Malaysian Youth and Sports Minister Khairy Jamaluddin has said on Facebook that the country’s two Paralympic gold medalists will get the same RM1 million reward as their able-bodied counterparts. He said that in the past, para-athletes only received 30% of what their counterparts win at the Olympics. The minister felt that this was not a fair policy and decided to push for change.
Malaysia clinched two gold medals, their first-ever gold, at the on-going Paralympics. Mohamad Ridzuan Mohamad Puzi won at the 100m T36 event with a time of 12.07s while his compatriot Muhammad Ziyad Zolkefli also took the top spot at the shot put F20 with a distance of 16.84m distance.
In Singapore, Olympic gold medallists stand to win $1 million in reward while para-athletes get $200,000.
In 2008, when asked about the disparity in reward between para-athletes and athletes, PAP MP Mr Teo Ser Luck said:
“One of the things that we have to look at is that the Olympics competition level is actually quite different. The Olympics competition is a free world competition. Paralympians can join Olympics. Olympians cannot join Paralympics. That is one thing you look at – the level of competition.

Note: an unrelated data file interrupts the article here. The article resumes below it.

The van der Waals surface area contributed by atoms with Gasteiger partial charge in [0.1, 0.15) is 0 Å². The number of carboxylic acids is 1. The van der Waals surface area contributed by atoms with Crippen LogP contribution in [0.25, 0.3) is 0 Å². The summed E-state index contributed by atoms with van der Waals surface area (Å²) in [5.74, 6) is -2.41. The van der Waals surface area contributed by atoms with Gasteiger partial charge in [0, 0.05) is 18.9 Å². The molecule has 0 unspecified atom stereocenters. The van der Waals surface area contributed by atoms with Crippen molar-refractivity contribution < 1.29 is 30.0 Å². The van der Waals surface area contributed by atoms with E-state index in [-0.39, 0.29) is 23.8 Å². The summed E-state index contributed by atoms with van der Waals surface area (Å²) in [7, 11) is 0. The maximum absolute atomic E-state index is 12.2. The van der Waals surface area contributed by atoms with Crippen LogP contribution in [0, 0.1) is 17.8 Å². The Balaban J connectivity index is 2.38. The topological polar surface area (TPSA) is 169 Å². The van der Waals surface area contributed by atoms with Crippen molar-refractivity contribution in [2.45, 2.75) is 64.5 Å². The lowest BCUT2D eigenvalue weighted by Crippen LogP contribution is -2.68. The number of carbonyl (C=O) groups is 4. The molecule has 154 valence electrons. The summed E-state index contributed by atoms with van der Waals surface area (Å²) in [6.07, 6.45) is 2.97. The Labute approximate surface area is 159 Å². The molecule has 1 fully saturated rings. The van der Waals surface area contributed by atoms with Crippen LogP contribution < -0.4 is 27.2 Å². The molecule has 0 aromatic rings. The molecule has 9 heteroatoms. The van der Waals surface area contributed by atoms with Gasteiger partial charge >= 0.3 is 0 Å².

Secondly, the base of competition within the Olympics is a lot broader and the base of competition for Paralympics is smaller and is segmentised because Paralympics is based on the disabilities which are classified differently. So that is a different scale of competition.
Thirdly, I wanted to explain that the cash award given to the Olympians is not Government funded. It is the private sector. It is from the Tote Board. For Olympians, they have that cash award for several years already, and for Paralympians, it is only recently. They have managed to get the cash reward by soliciting or getting the support from the private sector and the Tote Board. So they have started somewhere. It is a good first step compared to previously, when there were not any cash awards as well. I think we will continue to monitor and review, and see what is necessary to give them more support.”